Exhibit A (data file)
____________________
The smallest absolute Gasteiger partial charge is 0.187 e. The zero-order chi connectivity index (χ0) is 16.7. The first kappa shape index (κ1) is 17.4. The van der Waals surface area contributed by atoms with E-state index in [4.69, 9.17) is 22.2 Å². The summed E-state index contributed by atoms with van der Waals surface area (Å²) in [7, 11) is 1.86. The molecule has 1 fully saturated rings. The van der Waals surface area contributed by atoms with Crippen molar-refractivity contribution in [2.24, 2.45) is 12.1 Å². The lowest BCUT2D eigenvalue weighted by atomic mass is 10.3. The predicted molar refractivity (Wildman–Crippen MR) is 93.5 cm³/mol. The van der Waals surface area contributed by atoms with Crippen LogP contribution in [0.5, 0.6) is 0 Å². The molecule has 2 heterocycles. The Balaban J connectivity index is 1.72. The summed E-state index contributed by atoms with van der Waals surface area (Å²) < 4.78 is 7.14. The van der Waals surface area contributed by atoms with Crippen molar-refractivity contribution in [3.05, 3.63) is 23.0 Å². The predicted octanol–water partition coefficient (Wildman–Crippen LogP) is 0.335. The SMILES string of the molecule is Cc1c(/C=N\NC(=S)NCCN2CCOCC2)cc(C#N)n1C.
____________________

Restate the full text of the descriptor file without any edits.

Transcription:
The smallest absolute Gasteiger partial charge is 0.187 e. The zero-order chi connectivity index (χ0) is 16.7. The first kappa shape index (κ1) is 17.4. The van der Waals surface area contributed by atoms with E-state index in [4.69, 9.17) is 22.2 Å². The summed E-state index contributed by atoms with van der Waals surface area (Å²) in [7, 11) is 1.86. The molecule has 1 fully saturated rings. The van der Waals surface area contributed by atoms with Crippen molar-refractivity contribution in [2.24, 2.45) is 12.1 Å². The lowest BCUT2D eigenvalue weighted by atomic mass is 10.3. The predicted molar refractivity (Wildman–Crippen MR) is 93.5 cm³/mol. The van der Waals surface area contributed by atoms with Crippen LogP contribution in [0.5, 0.6) is 0 Å². The molecule has 2 heterocycles. The Balaban J connectivity index is 1.72. The summed E-state index contributed by atoms with van der Waals surface area (Å²) < 4.78 is 7.14. The van der Waals surface area contributed by atoms with Crippen molar-refractivity contribution in [3.05, 3.63) is 23.0 Å². The predicted octanol–water partition coefficient (Wildman–Crippen LogP) is 0.335. The SMILES string of the molecule is Cc1c(/C=N\NC(=S)NCCN2CCOCC2)cc(C#N)n1C.